Photo Courtesy of Andrea Cammarosano.
For our latest edition of Instruct/Influence, we spoke with Andrea Cammarosano, one of our fashion design instructors. The Italian-born designer has studied with some of the most brilliant minds in Antwerp, and has cultivated a unique perspective on fashion that informs his experimental and intriguing designs, which have been showcased around the world including Paris, the MoMA PS 1 in New York, and Selfridges in London. Read on to learn more about Andrea’s start in the industry and his philosophy on fashion!
When and how did you first become interested in fashion?
At the age of 16. More than fashion, I became aware that I was interested in art and in communication, and I realized fashion was the most multidisciplinary thing there was – it uses volume, texture, photography, and video – and is able to reach all sorts of people, being maybe the most powerful method of direct and indirect interpersonal communication.
Where did you study and what were the most valuable things you learned?
I studied briefly in Italy before becoming fascinated with Antwerp, in Belgium, and that’s where I eventually moved at the age 19 and completed my studies. Antwerp was an incredible discovery for me – with students coming from all over the world, extremely talented and ambitious; it was the place where all the people that wanted to be in fashion but also wanted to be artists would go. The energy was incredible and I learned so many things from my schoolmates.
Follow the jump to read more!
A dress from Andrea’s 2008 collection was included in the Selfridge’s exhibition, Washed Up. Photo by Andrew Meredith.
After graduating from university, what did you do?
When I finished studying I knew there was so much I still wanted to explore about my own vision and skills, and being offered a job at Walter Van Beirendonck, in Antwerp, allowed me to do that. I had the opportunity to work in a small, creative fashion house, with one of my favorite mentors and designers, and at the same time, in the evenings and weekends, I would work on my own capsule collections, some very artistic projects which I wasn’t producing yet but were meant to explore the boundaries of clothing and my own boundaries. I learned a lot from that experiences, and had a great time.
What brought you to San Francisco? Has it changed the way you design at all?
I came to San Francisco in 2010, when Walter Van Beirendonck (whom I worked for as design assistant) was invited to be on the Academy of Art University jury. On the same occasion, we were also invited to re-stage the fashion show of the Summer 2010 collection. At that time I was looking for new adventures and new places, and the idea of moving to California inspired me a lot. It put more color and a different energy into my clothing, also more pragmatism, and that’s when I started working on commercial collections under my own name.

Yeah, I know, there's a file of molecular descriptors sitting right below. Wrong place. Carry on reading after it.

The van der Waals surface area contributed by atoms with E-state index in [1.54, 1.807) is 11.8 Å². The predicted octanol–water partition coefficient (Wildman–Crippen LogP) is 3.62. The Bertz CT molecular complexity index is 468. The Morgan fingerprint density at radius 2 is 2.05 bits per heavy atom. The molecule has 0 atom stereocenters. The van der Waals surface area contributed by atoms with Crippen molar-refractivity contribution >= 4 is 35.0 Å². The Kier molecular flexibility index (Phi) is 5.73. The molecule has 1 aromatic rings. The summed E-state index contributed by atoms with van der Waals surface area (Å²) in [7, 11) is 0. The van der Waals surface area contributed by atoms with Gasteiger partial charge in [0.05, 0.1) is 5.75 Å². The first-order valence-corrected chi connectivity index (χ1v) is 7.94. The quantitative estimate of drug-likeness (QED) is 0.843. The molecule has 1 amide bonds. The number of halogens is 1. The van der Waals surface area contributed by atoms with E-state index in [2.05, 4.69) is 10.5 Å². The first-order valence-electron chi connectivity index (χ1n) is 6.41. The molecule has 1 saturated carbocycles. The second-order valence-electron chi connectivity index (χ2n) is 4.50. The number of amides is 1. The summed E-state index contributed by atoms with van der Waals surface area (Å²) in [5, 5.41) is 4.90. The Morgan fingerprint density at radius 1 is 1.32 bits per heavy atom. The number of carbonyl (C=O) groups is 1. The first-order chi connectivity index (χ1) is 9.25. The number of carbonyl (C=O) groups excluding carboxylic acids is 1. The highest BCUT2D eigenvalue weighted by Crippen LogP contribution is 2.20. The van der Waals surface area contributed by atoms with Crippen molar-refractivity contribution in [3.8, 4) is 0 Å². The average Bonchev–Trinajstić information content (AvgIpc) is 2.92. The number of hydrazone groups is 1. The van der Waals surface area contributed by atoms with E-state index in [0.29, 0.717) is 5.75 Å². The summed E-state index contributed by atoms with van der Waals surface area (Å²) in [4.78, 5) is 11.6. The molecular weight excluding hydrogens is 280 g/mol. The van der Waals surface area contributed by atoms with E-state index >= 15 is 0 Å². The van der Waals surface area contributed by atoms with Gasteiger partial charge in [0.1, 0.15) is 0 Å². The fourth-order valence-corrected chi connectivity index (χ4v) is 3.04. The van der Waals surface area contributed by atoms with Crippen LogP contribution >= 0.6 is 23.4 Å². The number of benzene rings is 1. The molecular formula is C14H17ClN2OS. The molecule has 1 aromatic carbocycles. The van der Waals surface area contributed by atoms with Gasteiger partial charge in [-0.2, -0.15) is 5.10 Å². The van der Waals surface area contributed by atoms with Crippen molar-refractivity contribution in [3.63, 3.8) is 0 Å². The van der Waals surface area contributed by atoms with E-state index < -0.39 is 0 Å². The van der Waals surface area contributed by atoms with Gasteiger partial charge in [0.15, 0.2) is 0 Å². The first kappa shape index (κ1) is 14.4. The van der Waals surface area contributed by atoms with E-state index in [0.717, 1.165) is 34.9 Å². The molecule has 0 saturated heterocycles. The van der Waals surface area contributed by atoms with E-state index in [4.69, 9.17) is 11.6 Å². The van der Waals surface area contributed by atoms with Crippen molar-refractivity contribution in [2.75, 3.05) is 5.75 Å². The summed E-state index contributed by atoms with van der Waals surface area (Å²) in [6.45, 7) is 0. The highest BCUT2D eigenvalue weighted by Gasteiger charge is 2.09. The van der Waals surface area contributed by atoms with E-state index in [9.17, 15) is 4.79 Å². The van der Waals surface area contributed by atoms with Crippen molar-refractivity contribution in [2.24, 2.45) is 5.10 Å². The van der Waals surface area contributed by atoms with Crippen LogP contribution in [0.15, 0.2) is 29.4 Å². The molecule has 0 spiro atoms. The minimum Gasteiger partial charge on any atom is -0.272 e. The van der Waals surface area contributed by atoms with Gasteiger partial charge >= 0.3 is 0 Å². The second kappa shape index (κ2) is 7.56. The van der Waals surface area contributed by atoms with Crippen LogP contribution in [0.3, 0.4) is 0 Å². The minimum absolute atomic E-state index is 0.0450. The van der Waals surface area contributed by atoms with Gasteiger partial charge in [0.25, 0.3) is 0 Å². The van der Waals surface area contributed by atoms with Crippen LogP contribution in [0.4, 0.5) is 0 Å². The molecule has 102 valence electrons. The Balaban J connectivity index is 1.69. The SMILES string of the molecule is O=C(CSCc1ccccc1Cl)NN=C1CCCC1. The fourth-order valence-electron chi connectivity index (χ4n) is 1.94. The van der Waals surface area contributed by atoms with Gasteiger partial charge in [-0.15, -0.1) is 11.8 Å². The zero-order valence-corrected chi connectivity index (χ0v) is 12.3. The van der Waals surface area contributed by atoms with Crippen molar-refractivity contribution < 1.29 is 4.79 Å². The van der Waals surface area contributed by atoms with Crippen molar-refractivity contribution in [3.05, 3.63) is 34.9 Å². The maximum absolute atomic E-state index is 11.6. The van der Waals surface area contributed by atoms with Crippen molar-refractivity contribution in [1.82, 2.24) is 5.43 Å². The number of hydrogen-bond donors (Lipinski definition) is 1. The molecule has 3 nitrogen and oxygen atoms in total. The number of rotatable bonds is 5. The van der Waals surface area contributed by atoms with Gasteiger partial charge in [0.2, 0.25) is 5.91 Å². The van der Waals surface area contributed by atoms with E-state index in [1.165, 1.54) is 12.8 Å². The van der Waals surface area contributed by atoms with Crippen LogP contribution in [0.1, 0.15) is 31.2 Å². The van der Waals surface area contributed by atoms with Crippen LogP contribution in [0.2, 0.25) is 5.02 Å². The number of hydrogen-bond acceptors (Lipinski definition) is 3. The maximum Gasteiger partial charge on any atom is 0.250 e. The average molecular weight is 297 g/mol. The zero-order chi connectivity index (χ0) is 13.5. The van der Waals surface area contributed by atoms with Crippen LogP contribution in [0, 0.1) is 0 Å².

Wearable sculpture. Photo Courtesy of Andrea Cammarosano.
You talk about exploring the idea of the position of the body being a synonym for identity in your work – can you expand on that?
The idea is that clothing changes our perception of ourselves not only through cultural references (say, conveying our belonging to a cultural scene or, through branding, our aspiration for a luxury lifestyle) but also in the way it constructs our posture, and that influence is much more intimate – for instance about the construction of men’s suit, or high heels, or in other times corsets. In my work, I explored this intimate relationship by building different kinds of sculptures, in different materials (wood, plaster, polycarbonate) and often also trying them on myself, to understand the powerful feeling of restraint and of body modification that I conceptually associate to clothing.
You recently presented your Spring/Summer ’13 collection during Paris Mens Fashion Week. What inspired the collection?
The collection was rather simple in shapes, because I was trying to establish a versatile wardrobe for men. The title, “Invisible Bestfriend”, was an allusion to the prints, which are handmade and composed of distorted patterns. It also referred to the idea that we need more in our life than material things, or than what is immediately visible to our eyes.
Andrea’s Spring ’13 Menswear Collection. Photos Courtesy of Andrea Cammarosano.
You also often incorporate art and performances into your presentations – have you always felt these forms of expression go hand in hand?
Yes, I believe a beautiful show is a work of art, like theatre.
What advice would you give to current students?
If you work hard and you enjoy it, there’s no way you won’t make it in your life.
Where are some of your favorite places in San Francisco?
I love eating pork shoulder sandwiches at the Ferry Building, going to MAC (Modern Appealing Clothing) in Hayes Valley or at their Yellow Building location, going to see the drag shows at SOME THING on Fridays, taking a car ride out of town in Napa or in the South Bay, working in my atelier in the Mission, sunbathing in Dolores Park with a mozzarella and tapenade sandwich from Tartine, and eating Italian food at Flour + Water!
What are you currently listening to?
Right now it’s Morcheeba – but it’s pretty much a random playlist. I love cool ladies like PJ Harvey, Patti Smith, Tracy Chapman, Sinead O’Connor, Bjork and also cool chicks like Robyn, Sia, Rye Rye, MIA and Santigold…I guess I design menswear but only listen to women!
And, for even more on Andrea, watch this awesome video he made earlier this year!
For more editions of Instruct/Influence, click here.